The AHA has on numerous occasions expressed concern with proposed OSHA requirements that go beyond the provisions of the CDC guidelines -- including OSHA requirements that would adopt measures that the CDC recommends be considered, but for which little scientific evidence exists to support their efficacy in reducing the risk of transmission. Hospitals have spent considerable time and resources since 1994 in developing TB control programs consistent with the 1994 CDC guidelines. Proposed OSHA requirements that go beyond these recommendations would place an additional and unneeded burden on all hospitals, especially on small and rural hospitals already struggling to maintain financial viability. OSHA should not impose any requirements beyond those recommended by the CDC unless there is scientific evidence of their efficacy in reducing risks to workers. We have consistently identified the most troublesome requirements as those pertaining to the risk assessment and skin testing. Clearly the IOM report and the peer reviewers agree with our concerns on these fronts.

In light of the comprehensive IOM report, as well as the reviews submitted by Menzies and Nicas, we think serious concerns have been raised regarding the foundation of the proposed standard. Given the current declining rates of TB disease, the lack of transmission in health care facilities, the current extent to which TB guidelines have been implemented in hospitals, and the inability to totally prevent TB exposure, the AHA questions whether the issuance of a final OSHA TB standard is justified.


The AHA recognizes and appreciates the attention that OSHA has given to ensuring that our health care workers are provided as safe an environment as possible. This effort, in concert with efforts from other agencies and professional organizations, has resulted in 45 percent decrease in incidence of TB in the US -- an unprecedented landmark.13 The AHA recommends that OSHA partner with public health, hospitals and others to assure continued advocacy for elimination of TB and to sustain the significant gains achieved. The result will be a rectification of past neglect of the public health infrastructure and support for the continuing success of a non-regulatory approach to conquering this disease.

Thank you for the opportunity to submit these comments. If you have questions, please do not hesitate to contact Roslyne Schulman, senior associate director for policy development, at (202) 626-2273 or at


Richard J. Pollack
Executive Vice President




Nicas, M. Review of Federal OSHA Tuberculosis Quantitative Risk Assessment. November 28, 2000. OSHA H371, Exhibit 186.


Menzies, R. Critical Review of TB Quantitative Risk Assessment. November 2000. OSHA H 371, Exhibit 185.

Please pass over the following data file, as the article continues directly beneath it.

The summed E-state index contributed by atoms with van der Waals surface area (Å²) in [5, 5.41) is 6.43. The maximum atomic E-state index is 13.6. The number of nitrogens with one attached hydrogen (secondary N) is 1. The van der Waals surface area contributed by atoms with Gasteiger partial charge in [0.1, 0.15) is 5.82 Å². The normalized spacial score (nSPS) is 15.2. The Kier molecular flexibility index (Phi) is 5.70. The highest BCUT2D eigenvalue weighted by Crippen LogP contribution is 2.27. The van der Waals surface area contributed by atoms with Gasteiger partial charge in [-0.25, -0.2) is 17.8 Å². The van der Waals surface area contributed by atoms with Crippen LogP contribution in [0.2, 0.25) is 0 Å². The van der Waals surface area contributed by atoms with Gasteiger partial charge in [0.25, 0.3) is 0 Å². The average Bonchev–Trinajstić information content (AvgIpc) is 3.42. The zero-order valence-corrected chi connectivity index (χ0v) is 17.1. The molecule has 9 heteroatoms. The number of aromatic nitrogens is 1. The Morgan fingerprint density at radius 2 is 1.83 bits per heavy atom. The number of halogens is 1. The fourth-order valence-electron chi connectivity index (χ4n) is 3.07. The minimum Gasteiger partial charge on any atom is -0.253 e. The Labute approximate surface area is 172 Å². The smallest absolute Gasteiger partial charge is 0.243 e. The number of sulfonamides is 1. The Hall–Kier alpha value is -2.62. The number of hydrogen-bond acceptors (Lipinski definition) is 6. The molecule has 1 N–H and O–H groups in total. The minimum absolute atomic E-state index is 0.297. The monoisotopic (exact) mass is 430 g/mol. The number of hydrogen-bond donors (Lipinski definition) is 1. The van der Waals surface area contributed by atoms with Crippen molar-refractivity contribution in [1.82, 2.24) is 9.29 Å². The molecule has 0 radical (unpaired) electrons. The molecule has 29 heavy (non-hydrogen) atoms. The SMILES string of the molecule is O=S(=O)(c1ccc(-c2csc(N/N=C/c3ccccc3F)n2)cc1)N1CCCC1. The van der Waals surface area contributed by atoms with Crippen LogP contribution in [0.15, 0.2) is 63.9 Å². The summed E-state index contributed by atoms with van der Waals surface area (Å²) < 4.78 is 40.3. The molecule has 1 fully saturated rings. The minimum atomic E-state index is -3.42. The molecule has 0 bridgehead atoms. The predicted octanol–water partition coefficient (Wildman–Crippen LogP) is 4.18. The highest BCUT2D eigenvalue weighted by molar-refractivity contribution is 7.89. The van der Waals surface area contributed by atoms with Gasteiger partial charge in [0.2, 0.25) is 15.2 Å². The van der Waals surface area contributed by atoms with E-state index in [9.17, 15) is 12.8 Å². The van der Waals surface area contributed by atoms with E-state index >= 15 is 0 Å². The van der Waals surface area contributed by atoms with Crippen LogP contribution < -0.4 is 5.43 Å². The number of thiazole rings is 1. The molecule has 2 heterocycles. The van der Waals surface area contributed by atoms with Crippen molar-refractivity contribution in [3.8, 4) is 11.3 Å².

Basics of Tuberculosis. Tuberculosis in the Workplace, Field MJ (ed). National Academy Press (Washington DC) 2001; Chapter 2: 4-9.


The Tuberculin Skin Test. Bass, JB. Tuberculosis in the Workplace, Field MJ (ed). National Academy Press (Washington DC) 2001; Appendix B.


Occupational Risk of Tuberculosis. Tuberculosis in the Workplace, Field MJ (ed). National Academy Press (Washington DC) 2001; Chapter 5.


Implementation and Effects of CDC Guidelines. Tuberculosis in the Workplace, Field MJ (ed). National Academy Press (Washington DC) 2001; Chapter 6.


Occupational Tuberculosis Risk of Health Care Workers. Daniel TM. Tuberculosis in the Workplace, Field MJ (ed). National Academy Press (Washington DC) 2001; Appendix C.


Regulation and Future of Tuberculosis in the Workplace. Tuberculosis in the Workplace, Field MJ (ed). National Academy Press (Washington DC) 2001; Chapter 7.


Summary. Tuberculosis in the Workplace, Field MJ (ed). National Academy Press (Washington DC) 2001.


Introduction. Tuberculosis in the Workplace, Field MJ (Ed). National Academy Press (Washington DC) 2001; Introduction.


Occupational Safety and Health Administration, Health Standards Programs Draft Final Risk Assessment, August 2000. OSHA H371 Exhibit 184.


Testimony of the American Hospital Association before the Institute of Medicine Committee on Regulating Occupational Exposure to Tuberculosis, August 2000.


Progressing Toward Tuberculosis Elimination in Low-Incidence Areas of the United States: Recommendations of the Advisory Council for the Elimination of Tuberculosis: Reported Tuberculosis in the United States, 2000. MMWR; Vol. 51, No. RR-5; May 3, 2002.


Occupational Risk of Tuberculosis. Tuberculosis in the Workplace, Field MJ (ed). National Academy Press (Washington DC) 2001; Chapter 5:107.


Implementation and Effects of CDC Guidelines. Tuberculosis in the Workplace, Field MJ (ed). National Academy Press (Washington DC) 2001; Chapter 6:133.


Implementation and Effects of CDC Guidelines. Tuberculosis in the Workplace, Field MJ (ed). National Academy Press (Washington DC) 2001; Chapter 6:134.